As the market with CPU has moved to multi-core solutions as a alternative method to increase computation power, intensive computing applications are not adapting to this fact so quickly. A Lot of people still don’t know that the system is not able to split tasks into more threads and distribute the work evenly upon the cores. This task is on the application developer who has to implement the multi-thread supporting mechanism.
Some of the applications we would like to run on multiple cores are coWPAtty, genPMK and airolib-ng. With a little guide and comparison test, we will show you how to do it. Our processor is dual-core Intel Core2Duo clocked to 2.23GHz. For load information we will use the top command and the files to crack, we will use the files (handshake capture and word-list) already distributed with coWPAtty. Just to be complete, we are running a bit modded BackTrack 3 Linux.
Test 1 – Regular dictionary attack on the WPA key with coWPAtty
cowpatty -r /root/wpapsk-linksys.dump -f /root/dict -s linksys
The resulting speed is 81.58 words per second, and as you can see in top, coWPAtty is using only one core.
Test 2 – Dictionary attack on the WPA key with 2 coWPAtty’s running in 2 terms
First we split the supplied word-list into two. The dictionary is about 82 KB big, so the halves will be 41 KB. The command is:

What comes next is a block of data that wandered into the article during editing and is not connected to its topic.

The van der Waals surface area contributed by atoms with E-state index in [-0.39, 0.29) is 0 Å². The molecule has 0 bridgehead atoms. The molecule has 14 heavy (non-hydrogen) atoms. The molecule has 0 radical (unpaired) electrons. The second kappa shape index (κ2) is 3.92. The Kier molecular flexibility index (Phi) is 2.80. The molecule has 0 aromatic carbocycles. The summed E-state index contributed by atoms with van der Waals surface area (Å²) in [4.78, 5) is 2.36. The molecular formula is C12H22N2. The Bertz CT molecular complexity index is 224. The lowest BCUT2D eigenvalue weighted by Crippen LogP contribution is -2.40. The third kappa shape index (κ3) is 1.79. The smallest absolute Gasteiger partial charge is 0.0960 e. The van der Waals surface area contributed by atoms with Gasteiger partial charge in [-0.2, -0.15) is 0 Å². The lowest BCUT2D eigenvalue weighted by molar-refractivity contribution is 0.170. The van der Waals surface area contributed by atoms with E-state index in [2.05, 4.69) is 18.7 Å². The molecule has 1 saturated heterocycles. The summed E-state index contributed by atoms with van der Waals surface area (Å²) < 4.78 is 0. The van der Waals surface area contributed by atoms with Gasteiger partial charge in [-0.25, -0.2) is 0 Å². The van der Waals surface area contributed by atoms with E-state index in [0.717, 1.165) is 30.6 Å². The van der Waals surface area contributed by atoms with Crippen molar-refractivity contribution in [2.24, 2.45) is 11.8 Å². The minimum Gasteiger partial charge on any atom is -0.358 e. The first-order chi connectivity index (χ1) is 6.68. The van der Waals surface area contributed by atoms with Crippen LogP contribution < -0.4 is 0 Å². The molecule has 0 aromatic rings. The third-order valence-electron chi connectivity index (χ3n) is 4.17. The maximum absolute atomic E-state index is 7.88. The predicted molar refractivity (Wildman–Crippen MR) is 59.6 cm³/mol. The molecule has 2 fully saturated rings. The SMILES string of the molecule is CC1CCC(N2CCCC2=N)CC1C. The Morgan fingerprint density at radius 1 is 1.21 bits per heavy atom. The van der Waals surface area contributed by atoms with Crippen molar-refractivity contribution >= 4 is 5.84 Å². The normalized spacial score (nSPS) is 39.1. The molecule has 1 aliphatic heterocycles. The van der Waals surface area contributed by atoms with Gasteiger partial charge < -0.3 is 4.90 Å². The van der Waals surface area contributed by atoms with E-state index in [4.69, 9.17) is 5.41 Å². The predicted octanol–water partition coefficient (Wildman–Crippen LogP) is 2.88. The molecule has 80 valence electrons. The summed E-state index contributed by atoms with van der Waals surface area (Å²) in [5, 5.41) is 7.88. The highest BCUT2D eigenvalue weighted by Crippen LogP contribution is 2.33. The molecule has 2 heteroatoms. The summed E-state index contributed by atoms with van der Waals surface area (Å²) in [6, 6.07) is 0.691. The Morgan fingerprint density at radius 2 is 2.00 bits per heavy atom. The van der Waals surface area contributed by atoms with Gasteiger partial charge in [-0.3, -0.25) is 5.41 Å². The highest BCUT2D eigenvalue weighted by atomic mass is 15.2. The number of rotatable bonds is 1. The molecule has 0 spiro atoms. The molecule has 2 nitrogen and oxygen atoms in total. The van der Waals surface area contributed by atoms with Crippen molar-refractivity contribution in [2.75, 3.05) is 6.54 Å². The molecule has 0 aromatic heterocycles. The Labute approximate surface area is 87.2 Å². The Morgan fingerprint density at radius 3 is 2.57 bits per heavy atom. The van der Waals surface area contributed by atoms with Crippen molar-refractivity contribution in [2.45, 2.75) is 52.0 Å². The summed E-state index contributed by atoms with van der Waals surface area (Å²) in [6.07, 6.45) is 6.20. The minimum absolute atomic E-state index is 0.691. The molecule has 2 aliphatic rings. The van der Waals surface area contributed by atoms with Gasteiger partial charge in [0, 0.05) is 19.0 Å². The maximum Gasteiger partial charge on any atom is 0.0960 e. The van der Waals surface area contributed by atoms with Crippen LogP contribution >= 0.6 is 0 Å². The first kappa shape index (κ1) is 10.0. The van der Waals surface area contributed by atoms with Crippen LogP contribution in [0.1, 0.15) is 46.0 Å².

split -b 41k dict
The dictionary is split into two files named xaa and xab.
Now, we’ll open two terminals and run:
cowpatty -r /root/wpapsk-linksys.dump -f /root/xaa -s linksys
cowpatty -r /root/wpapsk-linksys.dump -f /root/xab -s linksys
The resulting cracking speed is 78.75 plus 77.53 words per second, so it sums up to 156.28 words/s, and as you can see in the top screenshot, in this case it is using both cores.
Test 3 – airolib-ng
The result: 151 PMK/s.
Test 4 – Two airolib-ng’s running paralelly
The resulting speeds are 148 PMK/s and 102 PMK/s. Now 250 PMK/s is a pretty nice number, isn’t it?. The 50% difference between the two airolib-ng’s is caused by one imported dictionary being bigger as you can see from the screenshots.
If you have quad-core or some other multi-core, the improvement from using this technique will be of course bigger. You just split the dictionaries in more parts and run more instances of your cracking utility. As they run as separate processes and threads, the system can run each one on the next available core. It might seem a bit cucumbersome, but the result is worth it. Of course it’s up to you, how you use this thread dividing technique. It caught my attention when i read about it and want ed to share it with you. :-)
For AMP Security, written by Marcos.
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